The Stranger was censored at the Cannes Film Festival, where it had its world premiere.
Would you trust a complete stranger? That’s the question The Stranger asks based on a trust tale, beginning with a chance encounter when two men strike up a conversation on a bus. Soon, their stories intertwine as Henry (Sean Harris), a lonely wanderer with a mysterious past, befriends Paul (Steve Muzakis), a man who might give the chance of his life.
It’s not that simple, of course, but the dimly lit bus and the moody scenes that follow start to set the stage for a brooding thriller full of tension…even before you figure out what’s going on. Enter Mark (Joel Edgerton), one of Paul’s friends, who offers Henry a job offer, but it’s not strictly legal.
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Director Thomas M. Wright deftly walks through the shadows of rural Australia as Henry and we, the audience, try to unravel what’s going on. We may know very little about Henry, but we know even less about Mark. In fact, the first part of The Stranger takes you into the experience of being a passenger, riding with Henry.
But as soon as the stranger attracts you, it turns.
Confused, the stranger quickly reveals exactly what’s going on, while dramatically shifting the point of view from Henry to his new best friend, Mark. Here, Edgerton casts one of the defining roles of his career so far.
Stranger is loosely based on the real-life abduction of an Australian child in 2003 and the subsequent efforts of Australian police to bring the killer to justice. Mark turns out to be an undercover cop, but he walks so narrowly that he almost loses himself as he becomes the perfect friend Henry can talk to. Edgerton’s quiet discomfort as he slowly befriends the devil is absolutely sublime, and a glimpse into the character’s real life shows a very different side to the man. How he reconciles his identity is obviously a huge pain, and Edgerton expresses that in a very subtle and natural way.
Sure, Mark’s style looks like the object of his undercover, but the similarities go further, seeping into his private life. As unintended side effects began to appear, it became clear that Mark had gone too far. , and Edgerton’s characteristically male paranoia makes us nervous as he turns out to be more and more alien to himself.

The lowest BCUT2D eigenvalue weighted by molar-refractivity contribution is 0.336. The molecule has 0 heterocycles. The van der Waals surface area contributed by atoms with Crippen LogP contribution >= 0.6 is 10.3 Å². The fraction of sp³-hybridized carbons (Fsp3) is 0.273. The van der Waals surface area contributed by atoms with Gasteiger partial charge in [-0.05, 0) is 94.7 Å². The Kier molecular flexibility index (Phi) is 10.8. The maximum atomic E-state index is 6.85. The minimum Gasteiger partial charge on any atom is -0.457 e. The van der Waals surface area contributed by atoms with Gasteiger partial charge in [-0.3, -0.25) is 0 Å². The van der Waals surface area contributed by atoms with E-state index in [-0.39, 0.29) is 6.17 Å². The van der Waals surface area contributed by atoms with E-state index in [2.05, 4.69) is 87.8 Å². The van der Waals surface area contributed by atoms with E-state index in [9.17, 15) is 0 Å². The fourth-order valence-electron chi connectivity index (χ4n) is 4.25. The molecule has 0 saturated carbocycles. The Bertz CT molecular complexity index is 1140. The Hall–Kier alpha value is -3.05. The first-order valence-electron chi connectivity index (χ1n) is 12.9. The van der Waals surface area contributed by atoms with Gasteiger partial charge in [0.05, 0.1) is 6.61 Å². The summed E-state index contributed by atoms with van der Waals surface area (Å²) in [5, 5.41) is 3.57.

There are shades of Denis Villeneuve prisoner Much of the tension is underlined, albeit with a decidedly Australian flair. But what director Wright has accomplished here is brilliant in its own right.
The disturbingly quick cuts keep us on our toes as we drip-feed details of Henry’s murky past. In fact, piecing them together is half the fun. The use of sound is also very clever. At one point, the audio of the movie visibly changes and becomes very hollow…and that’s when you realize you’re hearing the scene through a hidden microphone worn by one of the officers.
There are a lot of these neat tricks throughout—slow down tapes and smashed clips that instantly reveal when someone is lying. Wright used every tool in his arsenal to keep us on the edge of their seats, and it really worked.
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Sean Harris plays Henry brilliantly, and his unique strangeness magnifies the role tenfold. This strangeness is crafted by Harris, who uses an unsettling quietness to cast Henry as many of the eccentric wanderers. But more than that, there is hidden anger beneath the surface.
Despite Henry’s violent past, Wright made a definite choice to avoid any sign of blood, and instead kept a close eye on the darkness surrounding Henry and Mark. They may be on different sides of the law, but there is a disturbing similarity between the two that Mark is clearly grappling with.
The Stranger is a surprisingly complex thriller with a stylish tweak to the formula. Edgerton delivered some of the best performances of his career with Harris, who deftly used subtle darkness. Some excellent stylistic choices and a creepy soundtrack run through each scene to pull the whole thing together. As with most movies based on true stories, you have to wonder how much of it is true. Either way, The Stranger presents a dark reality tale of a cop sting that may be too much, and an undercover cop who struggles not to completely lose himself.